Members of the church, which had become a landmark, have become seattered, one of the oldest being Mrs, Eugene Vermilyea, of Malden, formerly Mrs. Phoebe Jones, of this place. Many excellent and very helpful sermons were preached from its pulpit, among those who occupied it being Elders Havens, Howard, Mc- Glanflin, Crowell, Metzger and Chase.
Among those who presided at the organ were Miss Augusta Stickles, who became Mrs. Bert L. Bemiss, Elbridge S. Howes, and Mrs. Henry D. Frisbee. The janitor, Alonzo B. Reynolds, gave careful attention to stoves, floors, lamps, etc. Although the scene of these labors has become ashes, those who are trying to “carry on” will be inspired by the memory of these faithful workers to strive in every way to continue the work which they in their turn endeavored to perpetuate.Transcribed from The Chatham Courier, June 29, 1933. (fultonhistory.com)
 The fire was Friday, June 23, 1933. jhc
 John Coxon, not his father James Coxon. jhc
My dad was not a story teller. All I can remember is him saying he saw someone climbing out a back window as he passed by on his way home from work that day. Just that. No mention of whether he stopped or even if he saw flames, or reported it. Nothing. This little article fills in a lot of blanks for me. Piecing this together with a few tidbits I picked up over the years:
- Born August 1, 1908, Dad would have been almost 25 on the date of the fire, June 23, 1933.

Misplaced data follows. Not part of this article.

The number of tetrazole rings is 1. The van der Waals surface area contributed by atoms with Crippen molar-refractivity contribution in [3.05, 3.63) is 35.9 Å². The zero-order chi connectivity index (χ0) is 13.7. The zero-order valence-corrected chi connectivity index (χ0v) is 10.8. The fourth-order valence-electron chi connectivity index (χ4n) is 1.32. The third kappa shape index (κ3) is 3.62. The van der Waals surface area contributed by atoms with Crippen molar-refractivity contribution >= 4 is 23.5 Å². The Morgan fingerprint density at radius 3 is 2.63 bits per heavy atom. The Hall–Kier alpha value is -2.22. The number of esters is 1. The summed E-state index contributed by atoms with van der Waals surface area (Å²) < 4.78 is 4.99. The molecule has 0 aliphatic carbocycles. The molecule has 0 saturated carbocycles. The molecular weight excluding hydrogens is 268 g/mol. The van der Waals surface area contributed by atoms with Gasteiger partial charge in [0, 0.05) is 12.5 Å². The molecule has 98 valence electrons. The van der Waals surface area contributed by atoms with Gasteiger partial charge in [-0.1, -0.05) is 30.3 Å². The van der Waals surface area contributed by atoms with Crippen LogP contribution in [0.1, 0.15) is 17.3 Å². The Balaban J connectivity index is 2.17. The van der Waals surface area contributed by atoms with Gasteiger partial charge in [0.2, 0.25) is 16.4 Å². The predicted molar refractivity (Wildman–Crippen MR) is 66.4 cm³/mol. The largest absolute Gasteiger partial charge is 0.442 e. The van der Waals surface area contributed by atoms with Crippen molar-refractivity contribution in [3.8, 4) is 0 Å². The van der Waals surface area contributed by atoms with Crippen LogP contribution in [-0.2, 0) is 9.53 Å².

- Dad and Mom were married in January 1932.
- Dad worked (and lived I think, at least until he got the house built) in Albany during the depression and once said he built a house up on Overlook Drive from $100 worth of used lumber during the depression.
- The fire was on a Friday night. Could Dad have been on his way up to work on the house over the weekend? Possibly.
- The fire being between 10-11pm is interesting. Well after dark, it would have been unlikely Dad would have seen someone unless they were carrying a light (lantern?).
- If he saw flames surely he would have stopped. That’s not something he would pass by.
- Was the perpetrator someone squatting in the church and his fire got out of control, hours after Dad passed by? Was there a stove in the Church? I would think so - there is a chimney showing along the back wall in the postcard.
It’s interesting that the Church was inactive so soon after the big centennial celebration in 1922, including finally a bell in the bellfry! Perhaps the centennial celebration was a big push to try to renew flagging interest in the Church.